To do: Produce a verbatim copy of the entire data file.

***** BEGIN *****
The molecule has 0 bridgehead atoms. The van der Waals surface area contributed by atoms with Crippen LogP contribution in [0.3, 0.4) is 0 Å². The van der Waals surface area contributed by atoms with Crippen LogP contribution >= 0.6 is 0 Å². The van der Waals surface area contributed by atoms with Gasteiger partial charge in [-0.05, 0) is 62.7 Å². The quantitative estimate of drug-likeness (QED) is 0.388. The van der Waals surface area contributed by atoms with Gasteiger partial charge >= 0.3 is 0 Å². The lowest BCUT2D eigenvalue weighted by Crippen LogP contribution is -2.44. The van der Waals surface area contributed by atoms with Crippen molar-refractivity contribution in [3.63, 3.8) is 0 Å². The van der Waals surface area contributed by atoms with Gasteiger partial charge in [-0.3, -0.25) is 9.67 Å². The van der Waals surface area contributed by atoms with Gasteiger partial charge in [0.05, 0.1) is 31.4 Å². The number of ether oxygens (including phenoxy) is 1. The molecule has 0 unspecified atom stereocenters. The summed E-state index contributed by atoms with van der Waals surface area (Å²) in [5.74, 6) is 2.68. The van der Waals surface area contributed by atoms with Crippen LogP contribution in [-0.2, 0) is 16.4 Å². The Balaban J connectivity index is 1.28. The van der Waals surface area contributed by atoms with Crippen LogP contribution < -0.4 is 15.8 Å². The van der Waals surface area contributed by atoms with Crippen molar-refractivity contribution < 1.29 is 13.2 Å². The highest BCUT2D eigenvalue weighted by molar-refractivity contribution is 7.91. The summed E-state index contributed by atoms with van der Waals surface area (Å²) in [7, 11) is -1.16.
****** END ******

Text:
The molecule has 0 bridgehead atoms. The van der Waals surface area contributed by atoms with Crippen LogP contribution in [0.3, 0.4) is 0 Å². The van der Waals surface area contributed by atoms with Crippen LogP contribution >= 0.6 is 0 Å². The van der Waals surface area contributed by atoms with Gasteiger partial charge in [-0.05, 0) is 62.7 Å². The quantitative estimate of drug-likeness (QED) is 0.388. The van der Waals surface area contributed by atoms with Gasteiger partial charge >= 0.3 is 0 Å². The lowest BCUT2D eigenvalue weighted by Crippen LogP contribution is -2.44. The van der Waals surface area contributed by atoms with Crippen molar-refractivity contribution in [3.63, 3.8) is 0 Å². The van der Waals surface area contributed by atoms with Gasteiger partial charge in [-0.3, -0.25) is 9.67 Å². The van der Waals surface area contributed by atoms with Gasteiger partial charge in [0.05, 0.1) is 31.4 Å². The number of ether oxygens (including phenoxy) is 1. The molecule has 0 unspecified atom stereocenters. The summed E-state index contributed by atoms with van der Waals surface area (Å²) in [5.74, 6) is 2.68. The van der Waals surface area contributed by atoms with Crippen LogP contribution in [-0.2, 0) is 16.4 Å². The Balaban J connectivity index is 1.28. The van der Waals surface area contributed by atoms with Crippen LogP contribution < -0.4 is 15.8 Å². The van der Waals surface area contributed by atoms with Crippen molar-refractivity contribution < 1.29 is 13.2 Å². The highest BCUT2D eigenvalue weighted by molar-refractivity contribution is 7.91. The summed E-state index contributed by atoms with van der Waals surface area (Å²) in [7, 11) is -1.16.